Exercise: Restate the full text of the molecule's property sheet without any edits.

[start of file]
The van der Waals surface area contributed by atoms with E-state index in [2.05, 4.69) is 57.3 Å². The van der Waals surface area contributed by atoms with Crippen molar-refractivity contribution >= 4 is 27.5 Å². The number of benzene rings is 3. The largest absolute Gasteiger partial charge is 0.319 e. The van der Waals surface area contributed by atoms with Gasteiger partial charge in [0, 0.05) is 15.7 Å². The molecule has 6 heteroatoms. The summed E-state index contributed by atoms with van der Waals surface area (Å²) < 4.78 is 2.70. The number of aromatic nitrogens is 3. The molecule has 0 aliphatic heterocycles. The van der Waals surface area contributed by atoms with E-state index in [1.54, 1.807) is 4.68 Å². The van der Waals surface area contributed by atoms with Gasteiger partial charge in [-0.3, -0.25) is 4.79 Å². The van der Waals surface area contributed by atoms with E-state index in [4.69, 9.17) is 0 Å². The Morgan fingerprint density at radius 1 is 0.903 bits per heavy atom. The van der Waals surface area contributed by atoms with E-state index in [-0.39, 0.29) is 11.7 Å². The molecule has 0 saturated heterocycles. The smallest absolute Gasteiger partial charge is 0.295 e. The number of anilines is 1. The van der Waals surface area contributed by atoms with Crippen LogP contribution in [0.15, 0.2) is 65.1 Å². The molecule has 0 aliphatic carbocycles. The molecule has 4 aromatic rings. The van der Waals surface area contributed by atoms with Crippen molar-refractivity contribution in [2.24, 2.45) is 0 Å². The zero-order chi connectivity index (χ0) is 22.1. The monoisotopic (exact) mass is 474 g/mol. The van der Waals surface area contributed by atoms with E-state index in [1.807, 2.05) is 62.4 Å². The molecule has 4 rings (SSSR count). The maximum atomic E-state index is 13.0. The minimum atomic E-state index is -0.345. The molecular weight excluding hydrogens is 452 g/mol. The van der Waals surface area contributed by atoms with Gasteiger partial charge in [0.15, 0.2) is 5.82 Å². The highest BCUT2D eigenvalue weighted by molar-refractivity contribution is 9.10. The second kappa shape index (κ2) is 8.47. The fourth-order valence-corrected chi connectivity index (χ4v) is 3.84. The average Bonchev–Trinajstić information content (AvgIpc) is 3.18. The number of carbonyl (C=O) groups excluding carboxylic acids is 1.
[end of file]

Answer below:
The van der Waals surface area contributed by atoms with E-state index in [2.05, 4.69) is 57.3 Å². The van der Waals surface area contributed by atoms with Crippen molar-refractivity contribution >= 4 is 27.5 Å². The number of benzene rings is 3. The largest absolute Gasteiger partial charge is 0.319 e. The van der Waals surface area contributed by atoms with Gasteiger partial charge in [0, 0.05) is 15.7 Å². The molecule has 6 heteroatoms. The summed E-state index contributed by atoms with van der Waals surface area (Å²) < 4.78 is 2.70. The number of aromatic nitrogens is 3. The molecule has 0 aliphatic heterocycles. The van der Waals surface area contributed by atoms with E-state index in [1.54, 1.807) is 4.68 Å². The van der Waals surface area contributed by atoms with Gasteiger partial charge in [-0.3, -0.25) is 4.79 Å². The van der Waals surface area contributed by atoms with E-state index in [4.69, 9.17) is 0 Å². The Morgan fingerprint density at radius 1 is 0.903 bits per heavy atom. The van der Waals surface area contributed by atoms with E-state index in [-0.39, 0.29) is 11.7 Å². The molecule has 0 saturated heterocycles. The smallest absolute Gasteiger partial charge is 0.295 e. The number of anilines is 1. The van der Waals surface area contributed by atoms with Crippen LogP contribution in [0.15, 0.2) is 65.1 Å². The molecule has 0 aliphatic carbocycles. The molecule has 4 aromatic rings. The van der Waals surface area contributed by atoms with Crippen molar-refractivity contribution in [2.24, 2.45) is 0 Å². The zero-order chi connectivity index (χ0) is 22.1. The monoisotopic (exact) mass is 474 g/mol. The van der Waals surface area contributed by atoms with E-state index in [1.807, 2.05) is 62.4 Å². The molecule has 4 rings (SSSR count). The maximum atomic E-state index is 13.0. The minimum atomic E-state index is -0.345. The molecular weight excluding hydrogens is 452 g/mol. The van der Waals surface area contributed by atoms with Gasteiger partial charge in [0.15, 0.2) is 5.82 Å². The highest BCUT2D eigenvalue weighted by molar-refractivity contribution is 9.10. The second kappa shape index (κ2) is 8.47. The fourth-order valence-corrected chi connectivity index (χ4v) is 3.84. The average Bonchev–Trinajstić information content (AvgIpc) is 3.18. The number of carbonyl (C=O) groups excluding carboxylic acids is 1.